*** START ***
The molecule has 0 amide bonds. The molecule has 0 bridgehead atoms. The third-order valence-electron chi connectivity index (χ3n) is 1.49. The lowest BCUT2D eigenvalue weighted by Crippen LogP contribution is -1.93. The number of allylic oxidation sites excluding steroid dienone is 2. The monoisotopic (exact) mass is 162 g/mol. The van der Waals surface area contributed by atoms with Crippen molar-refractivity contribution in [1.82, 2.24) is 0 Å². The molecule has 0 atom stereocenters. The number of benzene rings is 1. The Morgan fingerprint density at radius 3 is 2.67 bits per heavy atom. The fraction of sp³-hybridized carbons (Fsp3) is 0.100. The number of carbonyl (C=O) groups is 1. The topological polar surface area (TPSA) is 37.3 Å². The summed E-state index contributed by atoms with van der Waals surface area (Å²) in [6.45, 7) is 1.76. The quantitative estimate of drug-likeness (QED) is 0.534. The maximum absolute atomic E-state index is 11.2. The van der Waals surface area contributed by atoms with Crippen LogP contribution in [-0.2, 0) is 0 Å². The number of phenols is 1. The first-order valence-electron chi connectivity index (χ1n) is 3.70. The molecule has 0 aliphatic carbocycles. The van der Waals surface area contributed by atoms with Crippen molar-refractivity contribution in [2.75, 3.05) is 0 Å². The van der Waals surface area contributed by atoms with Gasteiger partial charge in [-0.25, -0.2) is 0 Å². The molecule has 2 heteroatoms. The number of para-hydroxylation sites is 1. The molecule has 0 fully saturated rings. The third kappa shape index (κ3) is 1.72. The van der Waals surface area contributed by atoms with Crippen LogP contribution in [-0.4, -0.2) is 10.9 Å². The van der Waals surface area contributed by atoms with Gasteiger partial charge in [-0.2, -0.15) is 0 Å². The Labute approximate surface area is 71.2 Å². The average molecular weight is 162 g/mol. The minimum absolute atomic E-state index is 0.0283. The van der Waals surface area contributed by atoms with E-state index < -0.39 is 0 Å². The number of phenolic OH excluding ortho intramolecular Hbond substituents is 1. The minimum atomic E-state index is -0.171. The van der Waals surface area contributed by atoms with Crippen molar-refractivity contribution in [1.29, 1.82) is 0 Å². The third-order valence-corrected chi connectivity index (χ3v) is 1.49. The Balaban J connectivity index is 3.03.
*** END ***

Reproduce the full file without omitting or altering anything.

The molecule has 0 amide bonds. The molecule has 0 bridgehead atoms. The third-order valence-electron chi connectivity index (χ3n) is 1.49. The lowest BCUT2D eigenvalue weighted by Crippen LogP contribution is -1.93. The number of allylic oxidation sites excluding steroid dienone is 2. The monoisotopic (exact) mass is 162 g/mol. The van der Waals surface area contributed by atoms with Crippen molar-refractivity contribution in [1.82, 2.24) is 0 Å². The molecule has 0 atom stereocenters. The number of benzene rings is 1. The Morgan fingerprint density at radius 3 is 2.67 bits per heavy atom. The fraction of sp³-hybridized carbons (Fsp3) is 0.100. The number of carbonyl (C=O) groups is 1. The topological polar surface area (TPSA) is 37.3 Å². The summed E-state index contributed by atoms with van der Waals surface area (Å²) in [6.45, 7) is 1.76. The quantitative estimate of drug-likeness (QED) is 0.534. The maximum absolute atomic E-state index is 11.2. The van der Waals surface area contributed by atoms with Crippen LogP contribution in [-0.2, 0) is 0 Å². The number of phenols is 1. The first-order valence-electron chi connectivity index (χ1n) is 3.70. The molecule has 0 aliphatic carbocycles. The van der Waals surface area contributed by atoms with Crippen molar-refractivity contribution in [2.75, 3.05) is 0 Å². The van der Waals surface area contributed by atoms with Gasteiger partial charge in [-0.25, -0.2) is 0 Å². The molecule has 2 heteroatoms. The number of para-hydroxylation sites is 1. The molecule has 0 fully saturated rings. The third kappa shape index (κ3) is 1.72. The van der Waals surface area contributed by atoms with Crippen LogP contribution in [-0.4, -0.2) is 10.9 Å². The van der Waals surface area contributed by atoms with Gasteiger partial charge in [-0.2, -0.15) is 0 Å². The Labute approximate surface area is 71.2 Å². The average molecular weight is 162 g/mol. The minimum absolute atomic E-state index is 0.0283. The van der Waals surface area contributed by atoms with E-state index < -0.39 is 0 Å². The number of phenolic OH excluding ortho intramolecular Hbond substituents is 1. The minimum atomic E-state index is -0.171. The van der Waals surface area contributed by atoms with Crippen molar-refractivity contribution in [1.29, 1.82) is 0 Å². The third-order valence-corrected chi connectivity index (χ3v) is 1.49. The Balaban J connectivity index is 3.03.